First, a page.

Recently I have felt less like super-mum and more super-bummed, struggling with being super-burned-out. I do want to work but I also have to, and at times it is hard not to feel trapped or resentful of having to spend so many hours away from mini-me. I am lucky to work in a place that is full of parents and understands the need for a balance, I am able to work from home one day a week and nobody questions me or others sprinting out the door to get back to our children, but still sometimes meetings run late or work needs to be done that I can’t take home and complete in after baby hours. Staying an extra hour was nothing BC, maybe a later dinner and one less episode of whatever on Netflix, but now it is an hour of not seeing my daughter that cannot be compensated for.

I do not know how people who regularly have to stay late at functions and frequently miss their children’s bedtimes cope with this. I don’t know if it will become easier as time goes by and if it does whether that’s necessarily a good thing.

It isn’t that I am in any worried about her not seeing me, she’s with her daddy, she’s fine, it’s my emotional health I worry about. I need my daily baby fix and if that is interrupted without warning then the consequences are dire; I will become moody, irritable, uncooperative and angry. It is clearly in everyone’s best interests to make sure I can get away on time.

One consequence of struggling to find a work/home equilibrium is that this takes up all my energy. I am more efficient than I have ever been at work because I do not want to be working after hours and I want to prove that nothing is lost in my not doing so, but maintaining this is draining. I then cycle home as fast as my legs can peddle, to have as much focused time with the tiny one as possible before she goes to bed. And after that I am completely exhausted.

Of course it doesn’t help that sleeping 6 hours or more is still a rare occurrence what with a combination of colds and teething or just a baby who still wants to wake up and feed at least once a night, my general inability to get to bed much before 12 most nights, and a cat who invariably wakes me up on those infrequent occasions when I have managed to get to bed early and the baby does sleep through (when I’m feeling generous I pretend the cat is waking me concerned that the baby hasn’t woken up as usual, but as I’m not normally feeling generous at 3.30am in the morning and deep down know she is not a concerned pet so much as a bit of an arse, I mostly contemplate nice places in the countryside we could drive to and just set her free…).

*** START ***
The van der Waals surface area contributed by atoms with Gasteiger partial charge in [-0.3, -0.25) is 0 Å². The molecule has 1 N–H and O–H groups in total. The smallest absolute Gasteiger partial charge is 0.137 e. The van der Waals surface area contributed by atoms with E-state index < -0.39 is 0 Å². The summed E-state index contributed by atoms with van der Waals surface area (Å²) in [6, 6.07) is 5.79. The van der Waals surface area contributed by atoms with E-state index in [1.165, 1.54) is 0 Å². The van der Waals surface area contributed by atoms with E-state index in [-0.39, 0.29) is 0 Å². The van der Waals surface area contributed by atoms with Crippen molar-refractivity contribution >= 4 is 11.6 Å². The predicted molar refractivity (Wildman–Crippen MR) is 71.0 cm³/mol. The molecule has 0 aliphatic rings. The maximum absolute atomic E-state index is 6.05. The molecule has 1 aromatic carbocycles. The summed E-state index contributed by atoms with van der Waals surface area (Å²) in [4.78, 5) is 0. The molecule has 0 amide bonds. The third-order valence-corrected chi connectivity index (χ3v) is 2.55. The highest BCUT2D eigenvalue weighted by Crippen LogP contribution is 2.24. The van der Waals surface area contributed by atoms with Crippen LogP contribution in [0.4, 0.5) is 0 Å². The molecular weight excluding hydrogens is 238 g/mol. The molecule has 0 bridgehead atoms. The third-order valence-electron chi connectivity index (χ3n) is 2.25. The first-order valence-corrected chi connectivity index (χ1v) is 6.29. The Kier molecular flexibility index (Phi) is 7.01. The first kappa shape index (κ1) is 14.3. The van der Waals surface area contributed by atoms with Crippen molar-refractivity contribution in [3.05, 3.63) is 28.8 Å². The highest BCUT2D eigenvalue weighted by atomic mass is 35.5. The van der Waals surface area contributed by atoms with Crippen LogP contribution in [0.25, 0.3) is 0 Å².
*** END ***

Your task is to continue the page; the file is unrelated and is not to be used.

I am trying to mitigate the constant feeling of running on empty by upping my caffeine intake (finally I understand the point of coffee, or magic-bean juice as I now like to refer to it). What also really helps is running itself (strange that expending energy somehow helps me have more energy but there we go). Usually I manage one midweek run that I tie in with my weekly yoga class (as I am already out of the house and in exercise gear its hard to come up with excuses not to). I then aim for a longer run at the weekend and try to time this with baby nap-time so as not to feel too guilty about wanting an hour to myself when carving this out of precious non-work time.

To motivate myself to run, when its so easy to come up with excuses not to, I like to sign up for the occasional competition. Last weekend my brothers joined me in running the Geneva 10k, enough of a challenge to ensure at least weekly runs, but not so insurmountable that a rigid training plan was required.

Despite the obvious fatiguing implications of running 10k the run was somehow revitalizing: the route was beautiful, the endorphins were flowing and the sense of achievement in sprinting across the finish line was on par with the high I get from hanging out with the wee one.

When I’m running I’m wholly immersed in the present, I do not think about anything aside from my immediate surroundings. There are times when I’m thinking this stretch is particularly hard, or this is a good pace, when I focus on my breathing and particularly with the 10k I recall distinctly noting when my breath went from steady pace to steady pant for the last two kilometers. I remember spotting other runners I’d seen earlier, I recalled taking in the beauty of the surroundings and beyond that I don’t remember thinking at all. I certainly wasn’t thinking about the baby, I wasn’t thinking about work, I wasn’t thinking about money stresses or the 1001 other worries that seem to have been dominating my tired little brain of late.

And just as I spend my working days thinking about the next baby high, I am now finding myself thinking about the next running high. I’d better sign up for another challenge quickly and although shoehorning running, working and babytime (and maybe even a teeny slice of socializing) into my essential weekly to-do list may be difficult I don’t think I can afford not to.